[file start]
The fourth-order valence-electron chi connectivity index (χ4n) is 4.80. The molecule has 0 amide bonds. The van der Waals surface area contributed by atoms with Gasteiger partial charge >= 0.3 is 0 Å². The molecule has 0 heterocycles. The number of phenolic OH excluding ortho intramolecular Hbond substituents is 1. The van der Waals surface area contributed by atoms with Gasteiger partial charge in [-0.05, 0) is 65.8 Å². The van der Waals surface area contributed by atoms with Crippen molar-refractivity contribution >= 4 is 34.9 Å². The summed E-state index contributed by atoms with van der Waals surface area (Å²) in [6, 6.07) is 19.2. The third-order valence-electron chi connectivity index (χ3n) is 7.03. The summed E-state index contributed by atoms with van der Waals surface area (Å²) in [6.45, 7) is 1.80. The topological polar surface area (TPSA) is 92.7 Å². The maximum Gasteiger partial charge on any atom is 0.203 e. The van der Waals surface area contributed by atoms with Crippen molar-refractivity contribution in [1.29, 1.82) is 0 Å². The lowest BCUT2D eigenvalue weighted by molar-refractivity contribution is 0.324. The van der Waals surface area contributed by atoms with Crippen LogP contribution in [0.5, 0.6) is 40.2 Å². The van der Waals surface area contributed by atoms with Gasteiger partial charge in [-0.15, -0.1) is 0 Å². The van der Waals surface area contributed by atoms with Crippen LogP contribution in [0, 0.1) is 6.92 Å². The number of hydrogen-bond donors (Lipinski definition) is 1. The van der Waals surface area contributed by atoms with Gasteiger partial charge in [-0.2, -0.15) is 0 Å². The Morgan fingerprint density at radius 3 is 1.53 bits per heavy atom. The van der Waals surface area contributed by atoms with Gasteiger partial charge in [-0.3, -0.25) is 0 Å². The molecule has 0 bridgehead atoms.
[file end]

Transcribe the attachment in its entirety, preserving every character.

The fourth-order valence-electron chi connectivity index (χ4n) is 4.80. The molecule has 0 amide bonds. The van der Waals surface area contributed by atoms with Gasteiger partial charge >= 0.3 is 0 Å². The molecule has 0 heterocycles. The number of phenolic OH excluding ortho intramolecular Hbond substituents is 1. The van der Waals surface area contributed by atoms with Gasteiger partial charge in [-0.05, 0) is 65.8 Å². The van der Waals surface area contributed by atoms with Crippen molar-refractivity contribution >= 4 is 34.9 Å². The summed E-state index contributed by atoms with van der Waals surface area (Å²) in [6, 6.07) is 19.2. The third-order valence-electron chi connectivity index (χ3n) is 7.03. The summed E-state index contributed by atoms with van der Waals surface area (Å²) in [6.45, 7) is 1.80. The topological polar surface area (TPSA) is 92.7 Å². The maximum Gasteiger partial charge on any atom is 0.203 e. The van der Waals surface area contributed by atoms with Crippen molar-refractivity contribution in [1.29, 1.82) is 0 Å². The lowest BCUT2D eigenvalue weighted by molar-refractivity contribution is 0.324. The van der Waals surface area contributed by atoms with Crippen LogP contribution in [0.5, 0.6) is 40.2 Å². The van der Waals surface area contributed by atoms with Gasteiger partial charge in [-0.15, -0.1) is 0 Å². The van der Waals surface area contributed by atoms with Crippen LogP contribution in [0, 0.1) is 6.92 Å². The number of hydrogen-bond donors (Lipinski definition) is 1. The van der Waals surface area contributed by atoms with Gasteiger partial charge in [-0.2, -0.15) is 0 Å². The Morgan fingerprint density at radius 3 is 1.53 bits per heavy atom. The van der Waals surface area contributed by atoms with Gasteiger partial charge in [-0.3, -0.25) is 0 Å². The molecule has 0 bridgehead atoms.